In use, when an individual enters the bathroom and desires to remove any noxious air, fumes and/or toilet odors, that individual will turn on the exhaust fan of these venting systems by actuating the switch of any electrical circuit. Once energized, the exhaust fans begin to rotate thus directing the noxious air, fumes and/or toilet odors from the interior of the bathroom through the duct to the exterior of the house. Such venting, however, has the associated drawback, especially in cold weather climates, of removing heat from the house or building.

This type of venting system is effective in removing toilet odor from the interior of the bathroom, however. it also has some shortcomings. One major drawback of this venting system is that the exhaust fans are remote from the toilet. Because of this, toilet odors need to pass from the toilet bowl into the interior of the bathroom before being vented by the venting system out of the bathroom and into the exterior environment.

The length of time it takes to remove the toilet odor from the bathroom depends upon the size of the bathroom and upon the volume of air that the exhaust fan is capable of moving. In general, exhaust fans are fairly small and do not convey much air. This typically results in the toilet odors lingering in the bathroom for an unnecessarily extended period of time.

A further drawback of these venting systems is that in some applications it is not feasible to directly vent the noxious air, fumes and toilet odors from a bathroom to the exterior environment due to a variety of factors such as the location of the bathroom within the house or other building, the building construction, etc. Further, the design of the walls and ceiling often times make it difficult to implement these venting systems.

SUMMARY OF THE INVENTION

Wherefore, it is an object of the present invention to overcome the above mentioned shortcomings and drawbacks associated with the prior art.

Another object of the present invention is to provide a venting system in close proximity to the toilet such that noxious air, fumes and toilet odors are directly vented from the toilet and filtered before exhausting such air back directly into the bathroom.

Yet another object of the present invention is to provide a method and an apparatus which removes noxious air, fumes and odors, escaping from a toilet, so that such air can be treated, recycled and discharged directly into the surrounding environment accommodating the toilet.

A further object of the present invention is to provide a miniature fan control system in combination with a filter arrangement which both cooperate with one another to draw in noxious air, fumes and odors from a toilet, pass the noxious air, fumes and odors through the filter member and then directly discharge the treated and refreshed air directly into the surrounding environment.

The present invention also relates to a toilet seat cover for a toilet comprising: an internal compartment located within the toilet seat cover; an air inlet aperture being provided in a bottom surface of the toilet seat cover; a filtration component being accommodated within the internal compartment; an air moving device for drawing in air from the toilet into the internal compartment and supplying the drawn in air to the filtration component such that as the air passes through the filtration component, noxious odors in the air are removed prior to the air being discharge from a discharge outlet of the toilet seat cover into the surrounding environment.

BRIEF DESCRIPTION OF THE DRAWINGS

The invention will now be described, by way of example, with reference to the accompanying drawings in which:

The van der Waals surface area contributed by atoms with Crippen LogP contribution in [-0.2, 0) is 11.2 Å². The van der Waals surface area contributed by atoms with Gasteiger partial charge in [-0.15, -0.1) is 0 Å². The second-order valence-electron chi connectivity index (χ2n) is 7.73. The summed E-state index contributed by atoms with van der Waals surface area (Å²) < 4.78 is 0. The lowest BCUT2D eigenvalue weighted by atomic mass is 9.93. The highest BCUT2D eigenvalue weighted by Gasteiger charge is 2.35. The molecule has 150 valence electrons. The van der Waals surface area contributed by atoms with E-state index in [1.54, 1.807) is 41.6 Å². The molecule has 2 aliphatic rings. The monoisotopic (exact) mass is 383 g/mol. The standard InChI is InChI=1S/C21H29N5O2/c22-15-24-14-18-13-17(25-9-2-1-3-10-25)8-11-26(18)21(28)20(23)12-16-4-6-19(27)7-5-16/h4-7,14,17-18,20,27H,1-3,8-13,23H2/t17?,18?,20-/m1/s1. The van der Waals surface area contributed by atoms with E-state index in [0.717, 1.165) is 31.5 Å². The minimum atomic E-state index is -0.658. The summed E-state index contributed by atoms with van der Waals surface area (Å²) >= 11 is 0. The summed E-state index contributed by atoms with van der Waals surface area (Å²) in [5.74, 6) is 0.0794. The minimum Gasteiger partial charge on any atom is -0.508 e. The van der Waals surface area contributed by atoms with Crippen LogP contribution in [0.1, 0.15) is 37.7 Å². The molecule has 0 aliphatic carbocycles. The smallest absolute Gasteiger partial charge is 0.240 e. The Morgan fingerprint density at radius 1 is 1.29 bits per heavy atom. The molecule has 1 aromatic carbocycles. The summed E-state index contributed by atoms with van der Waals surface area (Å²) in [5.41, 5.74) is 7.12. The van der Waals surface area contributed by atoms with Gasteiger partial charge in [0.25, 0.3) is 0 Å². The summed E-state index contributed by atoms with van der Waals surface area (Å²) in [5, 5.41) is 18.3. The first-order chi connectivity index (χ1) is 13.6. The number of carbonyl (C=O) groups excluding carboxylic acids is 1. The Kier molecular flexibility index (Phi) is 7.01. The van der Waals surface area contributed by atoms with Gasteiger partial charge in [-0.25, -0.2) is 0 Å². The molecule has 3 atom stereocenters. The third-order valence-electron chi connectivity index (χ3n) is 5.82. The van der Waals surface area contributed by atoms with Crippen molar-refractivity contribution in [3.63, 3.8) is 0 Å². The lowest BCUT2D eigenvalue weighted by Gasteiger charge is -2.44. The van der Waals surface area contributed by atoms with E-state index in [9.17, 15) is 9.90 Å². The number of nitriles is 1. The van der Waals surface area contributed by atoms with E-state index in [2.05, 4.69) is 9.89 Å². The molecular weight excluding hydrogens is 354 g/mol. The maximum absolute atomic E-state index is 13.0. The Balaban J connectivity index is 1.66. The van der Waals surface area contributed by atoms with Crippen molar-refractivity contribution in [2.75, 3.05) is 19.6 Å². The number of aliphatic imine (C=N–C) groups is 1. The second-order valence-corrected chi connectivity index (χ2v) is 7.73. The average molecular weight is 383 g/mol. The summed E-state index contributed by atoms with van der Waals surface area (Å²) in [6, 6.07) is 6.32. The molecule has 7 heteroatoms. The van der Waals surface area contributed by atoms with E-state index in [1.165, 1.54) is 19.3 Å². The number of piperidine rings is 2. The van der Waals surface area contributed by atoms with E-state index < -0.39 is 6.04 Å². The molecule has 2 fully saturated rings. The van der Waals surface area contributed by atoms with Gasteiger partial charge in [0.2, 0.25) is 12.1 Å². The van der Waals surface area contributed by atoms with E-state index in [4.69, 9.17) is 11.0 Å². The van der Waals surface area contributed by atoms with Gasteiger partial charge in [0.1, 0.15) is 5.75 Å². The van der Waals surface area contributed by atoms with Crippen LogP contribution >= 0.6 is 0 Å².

FIG. 1 is a diagrammatic side elevation view of toilet having a toilet seat cover according to the present invention;

FIG. 2 is a top plan view thereof

FIG. 3 is a front elevation view of only the toilet seat cover of FIG. 2;

FIG. 3A is a diagrammatic cross-sectional view of the toilet seat cover, along section line 3A-3A of FIG. 3, prior to installation of the air intake device and the filtration component;

FIG. 3B is a diagrammatic cross-sectional view of the toilet seat cover of FIG. 3A following installation of the air intake device and the filtration component;

FIG. 4 is a diagrammatic cross-sectional view of the toilet seat cover along section line 4-4 of FIG. 3B;

FIG. 5 is diagrammatic side elevation view showing an air permeable panel covering an air discharge outlet of the filtration chamber;

FIG. 6 is a diagrammatic cross-sectional view of the filtration component of FIG. 3B;

FIG. 7 is diagrammatic side elevation view showing a removable access panel covering an access port to an air intake chamber; and

FIG. 8 is a schematic view showing the features of the air intake device.

DETAILED DESCRIPTION OF THE INVENTION

Turning now to FIGS. 1-3, a brief description concerning the various components of the present invention will now be briefly discussed. As can be seen in FIG. 1, a conventional toilet 2 is shown and this toilet 2 includes a water storage tank 4, a toilet bowl 6, a toilet seat 8, and a toilet seat cover 10 incorporating the air treatment system according to the invention. A further discussion concerning the air treatment system will be provided below.

As can be seen in FIGS. 1 and 2, both the toilet seat 8 and the toilet seat cover are secured to a rim 18 of the toilet bowl 6 in a conventional manner. That is, the bottom and/or rear surfaces 12, 14 of each the toilet seat 8 and the toilet seat cover 10 are affixed or connected to a pair of spaced apart of hinges 16 and each of the spaced apart hinges 16 is, in turn, secured to the rim 18 of the toilet bowl 6 by one or more conventional fasteners 20, such as screws, bolts and nuts, etc. The hinges 16 facilitate pivoting movement of the toilet seat 8 and the toilet seat cover 10 with respect to the toilet bowl 6 as well as with respect to one another. As is conventional, both the toilet seat 8 and the toilet seat cover 10 can be pivoted into either a substantially vertical position or a substantially horizontal position. As such components and their function are conventional and well known in the art, a further detail description concerning the same will not be provided